2 teaspoons organic canola oil
1 teaspoon vanilla extract
1/2 cup (120 ml) chopped dry roasted peanuts
- TO MAKE THE PIE FILLING, spoon the peanut butter into the prepared pie crust and spread it to the edges with the back of a spoon. Arrange the banana slices over the peanut butter and set it aside.
- Combine the silken tofu, coarse chunks of banana, organic sugar, vanilla extract, butter flavoring, and lemon zest in the blender and process until smooth and creamy. You may have to stop the machine and redistribute ingredients once or twice.
- Pour the creamy filling over the banana slices and smooth the top, spreading it to the edges. Protect the top of the pie with a dome-shaped cover or tented aluminum foil, and refrigerate the pie for several hours or overnight.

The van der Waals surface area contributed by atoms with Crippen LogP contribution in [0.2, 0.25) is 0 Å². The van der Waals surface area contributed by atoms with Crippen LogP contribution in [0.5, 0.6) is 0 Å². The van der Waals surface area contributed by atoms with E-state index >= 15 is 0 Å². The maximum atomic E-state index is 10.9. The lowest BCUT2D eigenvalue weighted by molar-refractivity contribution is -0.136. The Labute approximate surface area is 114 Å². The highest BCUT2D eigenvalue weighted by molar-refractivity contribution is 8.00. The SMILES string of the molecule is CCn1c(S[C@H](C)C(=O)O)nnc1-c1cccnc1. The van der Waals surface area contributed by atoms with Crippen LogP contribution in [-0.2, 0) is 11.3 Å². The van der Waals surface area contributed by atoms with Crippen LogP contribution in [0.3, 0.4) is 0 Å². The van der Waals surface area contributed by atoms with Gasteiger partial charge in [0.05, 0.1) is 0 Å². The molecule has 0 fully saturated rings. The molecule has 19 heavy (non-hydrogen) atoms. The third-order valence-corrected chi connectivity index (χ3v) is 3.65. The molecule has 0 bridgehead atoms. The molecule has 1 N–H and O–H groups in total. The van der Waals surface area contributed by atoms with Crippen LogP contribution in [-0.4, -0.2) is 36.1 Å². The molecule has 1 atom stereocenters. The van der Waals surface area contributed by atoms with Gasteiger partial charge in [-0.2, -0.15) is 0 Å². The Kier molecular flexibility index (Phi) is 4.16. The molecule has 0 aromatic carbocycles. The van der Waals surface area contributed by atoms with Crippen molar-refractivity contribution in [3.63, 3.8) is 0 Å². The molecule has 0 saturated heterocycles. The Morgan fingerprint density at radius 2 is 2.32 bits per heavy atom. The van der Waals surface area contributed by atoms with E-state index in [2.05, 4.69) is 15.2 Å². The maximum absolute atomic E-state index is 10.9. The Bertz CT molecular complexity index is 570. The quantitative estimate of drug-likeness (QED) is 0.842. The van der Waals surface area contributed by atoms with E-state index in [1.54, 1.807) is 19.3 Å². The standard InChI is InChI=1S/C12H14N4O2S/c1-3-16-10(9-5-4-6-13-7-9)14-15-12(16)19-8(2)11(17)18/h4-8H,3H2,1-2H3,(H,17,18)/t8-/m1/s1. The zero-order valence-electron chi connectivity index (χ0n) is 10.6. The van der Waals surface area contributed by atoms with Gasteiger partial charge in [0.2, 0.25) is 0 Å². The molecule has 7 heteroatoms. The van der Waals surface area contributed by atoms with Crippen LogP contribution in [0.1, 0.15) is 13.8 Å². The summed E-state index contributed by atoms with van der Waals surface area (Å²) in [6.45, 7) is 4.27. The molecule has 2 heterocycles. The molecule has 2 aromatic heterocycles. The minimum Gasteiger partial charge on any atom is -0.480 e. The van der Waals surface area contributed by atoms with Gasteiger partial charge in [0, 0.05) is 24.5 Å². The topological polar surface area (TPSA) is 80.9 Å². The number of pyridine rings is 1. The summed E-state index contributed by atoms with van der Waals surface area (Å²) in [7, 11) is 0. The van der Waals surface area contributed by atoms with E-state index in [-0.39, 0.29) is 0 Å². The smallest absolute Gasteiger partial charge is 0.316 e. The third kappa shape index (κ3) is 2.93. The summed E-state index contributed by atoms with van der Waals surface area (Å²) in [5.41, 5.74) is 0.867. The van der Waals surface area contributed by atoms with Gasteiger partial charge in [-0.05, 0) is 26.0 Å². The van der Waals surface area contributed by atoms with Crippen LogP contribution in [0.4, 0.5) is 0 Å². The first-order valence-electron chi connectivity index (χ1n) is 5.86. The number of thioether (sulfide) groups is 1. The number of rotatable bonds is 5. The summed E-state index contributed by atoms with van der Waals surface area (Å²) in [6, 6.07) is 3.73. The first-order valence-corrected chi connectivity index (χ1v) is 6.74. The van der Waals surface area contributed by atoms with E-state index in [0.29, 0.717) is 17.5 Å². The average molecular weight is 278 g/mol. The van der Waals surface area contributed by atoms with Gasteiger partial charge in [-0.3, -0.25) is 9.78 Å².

- TO MAKE THE CHOCOLATE SAUCE, melt the chocolate squares in a 1-quart (1 liter) saucepan over very low heat. Stir continuously for about 3 or 4 minutes, or until the chocolate is completely melted.
- Add the soymilk, sugar, canola oil, and vanilla extract to the chocolate and stir frequently for about 2 to 4 minutes to dissolve the sugar and blend the ingredients thoroughly. Set the sauce aside until ready to serve the pie.
- To serve, briefly warm the chocolate sauce over low heat, place a slice of pie on each dessert dish, drizzle the warm chocolate sauce over the top, and finish with a sprinkle of chopped peanuts.